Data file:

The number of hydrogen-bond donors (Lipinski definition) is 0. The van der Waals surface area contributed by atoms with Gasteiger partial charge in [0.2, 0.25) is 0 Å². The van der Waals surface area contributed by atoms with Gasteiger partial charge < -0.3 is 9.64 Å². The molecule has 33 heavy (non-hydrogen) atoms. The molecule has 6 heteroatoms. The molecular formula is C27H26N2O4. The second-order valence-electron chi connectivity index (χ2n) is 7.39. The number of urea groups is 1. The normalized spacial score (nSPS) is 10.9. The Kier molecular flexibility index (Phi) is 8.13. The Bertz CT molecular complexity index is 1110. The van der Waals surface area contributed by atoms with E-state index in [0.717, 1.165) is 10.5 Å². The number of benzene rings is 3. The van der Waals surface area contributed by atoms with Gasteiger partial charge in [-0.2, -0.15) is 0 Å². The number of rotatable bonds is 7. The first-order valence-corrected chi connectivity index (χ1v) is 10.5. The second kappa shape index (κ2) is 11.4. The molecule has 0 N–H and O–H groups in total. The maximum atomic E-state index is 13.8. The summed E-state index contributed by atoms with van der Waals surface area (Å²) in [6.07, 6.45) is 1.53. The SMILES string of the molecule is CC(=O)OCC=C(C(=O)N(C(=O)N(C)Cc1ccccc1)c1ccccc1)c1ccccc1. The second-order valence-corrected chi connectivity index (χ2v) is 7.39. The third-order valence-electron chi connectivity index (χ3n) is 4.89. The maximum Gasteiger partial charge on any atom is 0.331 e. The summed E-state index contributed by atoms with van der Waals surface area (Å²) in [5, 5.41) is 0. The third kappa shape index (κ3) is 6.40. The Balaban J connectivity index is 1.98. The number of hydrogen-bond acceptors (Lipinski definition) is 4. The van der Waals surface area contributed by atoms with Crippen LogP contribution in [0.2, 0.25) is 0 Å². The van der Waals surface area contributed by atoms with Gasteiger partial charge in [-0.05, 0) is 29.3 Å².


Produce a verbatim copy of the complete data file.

The number of hydrogen-bond donors (Lipinski definition) is 0. The van der Waals surface area contributed by atoms with Gasteiger partial charge in [0.2, 0.25) is 0 Å². The van der Waals surface area contributed by atoms with Gasteiger partial charge < -0.3 is 9.64 Å². The molecule has 33 heavy (non-hydrogen) atoms. The molecule has 6 heteroatoms. The molecular formula is C27H26N2O4. The second-order valence-electron chi connectivity index (χ2n) is 7.39. The number of urea groups is 1. The normalized spacial score (nSPS) is 10.9. The Kier molecular flexibility index (Phi) is 8.13. The Bertz CT molecular complexity index is 1110. The van der Waals surface area contributed by atoms with E-state index in [0.717, 1.165) is 10.5 Å². The number of benzene rings is 3. The van der Waals surface area contributed by atoms with Gasteiger partial charge in [-0.2, -0.15) is 0 Å². The number of rotatable bonds is 7. The first-order valence-corrected chi connectivity index (χ1v) is 10.5. The second kappa shape index (κ2) is 11.4. The molecule has 0 N–H and O–H groups in total. The maximum atomic E-state index is 13.8. The summed E-state index contributed by atoms with van der Waals surface area (Å²) in [6.07, 6.45) is 1.53. The SMILES string of the molecule is CC(=O)OCC=C(C(=O)N(C(=O)N(C)Cc1ccccc1)c1ccccc1)c1ccccc1. The second-order valence-corrected chi connectivity index (χ2v) is 7.39. The third-order valence-electron chi connectivity index (χ3n) is 4.89. The maximum Gasteiger partial charge on any atom is 0.331 e. The summed E-state index contributed by atoms with van der Waals surface area (Å²) in [5, 5.41) is 0. The third kappa shape index (κ3) is 6.40. The Balaban J connectivity index is 1.98. The number of hydrogen-bond acceptors (Lipinski definition) is 4. The van der Waals surface area contributed by atoms with Crippen LogP contribution in [0.2, 0.25) is 0 Å². The van der Waals surface area contributed by atoms with Gasteiger partial charge in [-0.05, 0) is 29.3 Å².